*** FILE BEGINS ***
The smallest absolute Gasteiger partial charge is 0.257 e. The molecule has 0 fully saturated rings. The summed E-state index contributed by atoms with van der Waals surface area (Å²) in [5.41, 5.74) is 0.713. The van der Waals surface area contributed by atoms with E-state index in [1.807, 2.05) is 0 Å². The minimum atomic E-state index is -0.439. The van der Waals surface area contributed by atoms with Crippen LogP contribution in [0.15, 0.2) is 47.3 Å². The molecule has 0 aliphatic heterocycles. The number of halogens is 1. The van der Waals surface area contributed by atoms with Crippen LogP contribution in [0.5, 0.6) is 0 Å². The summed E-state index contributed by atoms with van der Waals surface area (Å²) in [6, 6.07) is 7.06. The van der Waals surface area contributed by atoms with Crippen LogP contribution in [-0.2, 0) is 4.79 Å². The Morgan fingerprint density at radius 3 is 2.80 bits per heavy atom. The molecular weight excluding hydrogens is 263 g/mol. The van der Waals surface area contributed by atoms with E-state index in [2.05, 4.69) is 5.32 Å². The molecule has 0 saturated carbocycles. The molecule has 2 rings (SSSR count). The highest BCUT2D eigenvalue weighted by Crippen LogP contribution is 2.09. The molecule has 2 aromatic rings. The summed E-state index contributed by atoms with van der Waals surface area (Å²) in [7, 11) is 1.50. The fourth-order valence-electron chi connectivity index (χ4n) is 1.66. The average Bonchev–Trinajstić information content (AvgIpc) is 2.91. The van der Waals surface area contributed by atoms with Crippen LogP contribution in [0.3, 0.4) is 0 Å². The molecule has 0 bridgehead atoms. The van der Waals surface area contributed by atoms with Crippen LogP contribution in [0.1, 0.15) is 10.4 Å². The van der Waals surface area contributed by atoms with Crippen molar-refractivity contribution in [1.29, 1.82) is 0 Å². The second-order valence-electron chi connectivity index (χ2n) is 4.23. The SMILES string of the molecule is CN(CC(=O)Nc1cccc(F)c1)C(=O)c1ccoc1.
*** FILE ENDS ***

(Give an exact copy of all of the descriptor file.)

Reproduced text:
The smallest absolute Gasteiger partial charge is 0.257 e. The molecule has 0 fully saturated rings. The summed E-state index contributed by atoms with van der Waals surface area (Å²) in [5.41, 5.74) is 0.713. The van der Waals surface area contributed by atoms with E-state index in [1.807, 2.05) is 0 Å². The minimum atomic E-state index is -0.439. The van der Waals surface area contributed by atoms with Crippen LogP contribution in [0.15, 0.2) is 47.3 Å². The molecule has 0 aliphatic heterocycles. The number of halogens is 1. The van der Waals surface area contributed by atoms with Crippen LogP contribution in [0.5, 0.6) is 0 Å². The summed E-state index contributed by atoms with van der Waals surface area (Å²) in [6, 6.07) is 7.06. The van der Waals surface area contributed by atoms with Crippen LogP contribution in [-0.2, 0) is 4.79 Å². The Morgan fingerprint density at radius 3 is 2.80 bits per heavy atom. The molecular weight excluding hydrogens is 263 g/mol. The van der Waals surface area contributed by atoms with E-state index in [2.05, 4.69) is 5.32 Å². The molecule has 0 saturated carbocycles. The molecule has 2 rings (SSSR count). The highest BCUT2D eigenvalue weighted by Crippen LogP contribution is 2.09. The molecule has 2 aromatic rings. The summed E-state index contributed by atoms with van der Waals surface area (Å²) in [7, 11) is 1.50. The fourth-order valence-electron chi connectivity index (χ4n) is 1.66. The average Bonchev–Trinajstić information content (AvgIpc) is 2.91. The van der Waals surface area contributed by atoms with Crippen LogP contribution in [0.3, 0.4) is 0 Å². The molecule has 0 bridgehead atoms. The van der Waals surface area contributed by atoms with Crippen LogP contribution in [0.1, 0.15) is 10.4 Å². The van der Waals surface area contributed by atoms with Crippen molar-refractivity contribution in [1.29, 1.82) is 0 Å². The second-order valence-electron chi connectivity index (χ2n) is 4.23. The SMILES string of the molecule is CN(CC(=O)Nc1cccc(F)c1)C(=O)c1ccoc1.